Members Area
    
 
   

CIVIL LAW

Rylands v. Fletcher - A civil claim

 Select Topic
 
 Related Topics
Feedback/Reviews/Blogs


The Rule in Rylands v Fletcher

This is one of the principles of law known as a legal cause of action which allows you to sue a person for damages in certain circumstances. The legal cause of action is known as a tort – a civil wrong upon which you can base a law suit.  This cause of action took its name from this particular case decided 1865 !

You should look at our related topics in the special boxes at the top and the bottom of this page and in particular you should read the information on the following topics.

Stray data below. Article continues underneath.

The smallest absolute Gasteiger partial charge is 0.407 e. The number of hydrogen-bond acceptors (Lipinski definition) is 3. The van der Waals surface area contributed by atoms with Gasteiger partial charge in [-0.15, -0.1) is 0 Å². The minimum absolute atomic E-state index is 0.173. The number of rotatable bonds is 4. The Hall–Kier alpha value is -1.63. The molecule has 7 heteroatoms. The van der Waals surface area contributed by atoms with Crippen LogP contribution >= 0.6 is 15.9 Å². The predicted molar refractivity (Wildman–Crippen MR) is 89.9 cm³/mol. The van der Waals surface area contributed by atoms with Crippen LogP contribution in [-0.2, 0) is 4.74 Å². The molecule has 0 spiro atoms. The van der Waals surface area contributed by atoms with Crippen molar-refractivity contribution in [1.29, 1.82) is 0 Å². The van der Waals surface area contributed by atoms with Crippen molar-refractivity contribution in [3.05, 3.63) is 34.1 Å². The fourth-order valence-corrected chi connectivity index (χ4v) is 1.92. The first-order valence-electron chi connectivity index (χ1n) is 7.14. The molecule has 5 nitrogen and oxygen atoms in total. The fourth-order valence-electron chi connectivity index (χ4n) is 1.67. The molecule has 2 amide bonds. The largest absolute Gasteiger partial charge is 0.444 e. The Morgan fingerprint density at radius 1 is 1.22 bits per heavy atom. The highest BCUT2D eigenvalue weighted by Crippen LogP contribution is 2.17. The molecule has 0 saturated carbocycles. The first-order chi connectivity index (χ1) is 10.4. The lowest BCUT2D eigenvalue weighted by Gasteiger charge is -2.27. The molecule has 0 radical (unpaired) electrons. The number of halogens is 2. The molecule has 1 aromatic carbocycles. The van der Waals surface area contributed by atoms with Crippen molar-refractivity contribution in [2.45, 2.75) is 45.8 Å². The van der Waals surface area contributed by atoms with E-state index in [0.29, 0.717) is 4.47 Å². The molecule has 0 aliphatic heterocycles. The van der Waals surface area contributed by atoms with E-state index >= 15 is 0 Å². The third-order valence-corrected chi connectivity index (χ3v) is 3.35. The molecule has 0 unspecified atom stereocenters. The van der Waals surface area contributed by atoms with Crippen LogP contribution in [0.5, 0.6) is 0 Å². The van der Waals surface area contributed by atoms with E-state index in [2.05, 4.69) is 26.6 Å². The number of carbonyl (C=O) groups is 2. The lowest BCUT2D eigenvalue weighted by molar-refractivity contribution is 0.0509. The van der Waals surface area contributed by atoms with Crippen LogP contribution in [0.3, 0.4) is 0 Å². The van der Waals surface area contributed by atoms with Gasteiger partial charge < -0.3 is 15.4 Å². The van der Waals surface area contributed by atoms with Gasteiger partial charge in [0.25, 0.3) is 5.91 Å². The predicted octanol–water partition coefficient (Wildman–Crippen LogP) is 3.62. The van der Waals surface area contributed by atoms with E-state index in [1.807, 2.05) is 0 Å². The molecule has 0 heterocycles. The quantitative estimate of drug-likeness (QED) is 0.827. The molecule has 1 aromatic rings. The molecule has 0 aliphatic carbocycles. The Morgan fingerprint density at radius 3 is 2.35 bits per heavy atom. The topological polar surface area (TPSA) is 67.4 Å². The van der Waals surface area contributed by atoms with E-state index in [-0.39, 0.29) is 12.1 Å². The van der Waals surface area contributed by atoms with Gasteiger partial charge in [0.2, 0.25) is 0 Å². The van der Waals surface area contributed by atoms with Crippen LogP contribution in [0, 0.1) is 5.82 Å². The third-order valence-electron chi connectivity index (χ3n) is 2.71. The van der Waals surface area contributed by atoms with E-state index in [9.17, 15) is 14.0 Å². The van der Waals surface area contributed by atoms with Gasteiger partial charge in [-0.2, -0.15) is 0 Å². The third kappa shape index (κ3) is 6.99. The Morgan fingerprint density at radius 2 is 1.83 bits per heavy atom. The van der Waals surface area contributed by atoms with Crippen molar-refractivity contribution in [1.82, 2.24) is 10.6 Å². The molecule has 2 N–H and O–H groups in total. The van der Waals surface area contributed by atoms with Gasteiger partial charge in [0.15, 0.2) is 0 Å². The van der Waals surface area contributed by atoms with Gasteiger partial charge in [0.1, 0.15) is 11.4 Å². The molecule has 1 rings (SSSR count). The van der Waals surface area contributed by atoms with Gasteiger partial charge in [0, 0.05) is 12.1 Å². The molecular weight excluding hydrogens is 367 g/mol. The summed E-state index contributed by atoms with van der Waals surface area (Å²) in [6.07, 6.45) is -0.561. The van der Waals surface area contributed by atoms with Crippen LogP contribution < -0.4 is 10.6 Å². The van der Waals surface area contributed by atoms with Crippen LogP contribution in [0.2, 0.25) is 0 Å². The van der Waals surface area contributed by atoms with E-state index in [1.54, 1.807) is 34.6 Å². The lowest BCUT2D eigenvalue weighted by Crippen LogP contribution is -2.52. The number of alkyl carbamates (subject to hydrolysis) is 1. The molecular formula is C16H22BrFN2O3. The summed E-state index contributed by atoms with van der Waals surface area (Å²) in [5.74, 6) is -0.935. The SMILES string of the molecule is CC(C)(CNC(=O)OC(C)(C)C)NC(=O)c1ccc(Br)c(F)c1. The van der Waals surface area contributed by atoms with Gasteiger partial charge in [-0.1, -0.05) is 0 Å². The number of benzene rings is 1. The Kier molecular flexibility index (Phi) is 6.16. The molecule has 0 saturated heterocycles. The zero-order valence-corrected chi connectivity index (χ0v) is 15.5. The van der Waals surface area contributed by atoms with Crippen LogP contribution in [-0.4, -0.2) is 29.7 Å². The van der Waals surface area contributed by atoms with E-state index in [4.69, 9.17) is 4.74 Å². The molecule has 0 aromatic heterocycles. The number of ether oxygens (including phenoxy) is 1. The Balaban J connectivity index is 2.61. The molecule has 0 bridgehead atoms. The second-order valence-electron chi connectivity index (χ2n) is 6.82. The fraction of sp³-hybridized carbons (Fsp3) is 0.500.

Cause of Action

Civil Law and Claims

 Damages

Statement of Claim

This tort relates to the situation where a dangerous activity escapes from one person’s land on to the land of another person and damage is caused.

It does not apply to fire in the absence of negligence or carelessness. That is because there is still an Act of Parliament in England in 1774 which applies to New Zealand and restricts claims in these matters.

But the rule in Rylands v. Fletcher is a fairly simple concept which imposes quite harsh and strict liability on a land owner who allows a dangerous substance or activity to escape on to the land of another person.

For example, if your neighbour stored explosives on his land and they became unstable and exploded causing damage to your property then you would very likely be able to recover under the Rule in

.....The first part of this topic has been displayed free of charge. Join up for $45 to have access to this and all other topics!


Feedback/Reviews/Blogs
 Select Topic
 
 Related Topics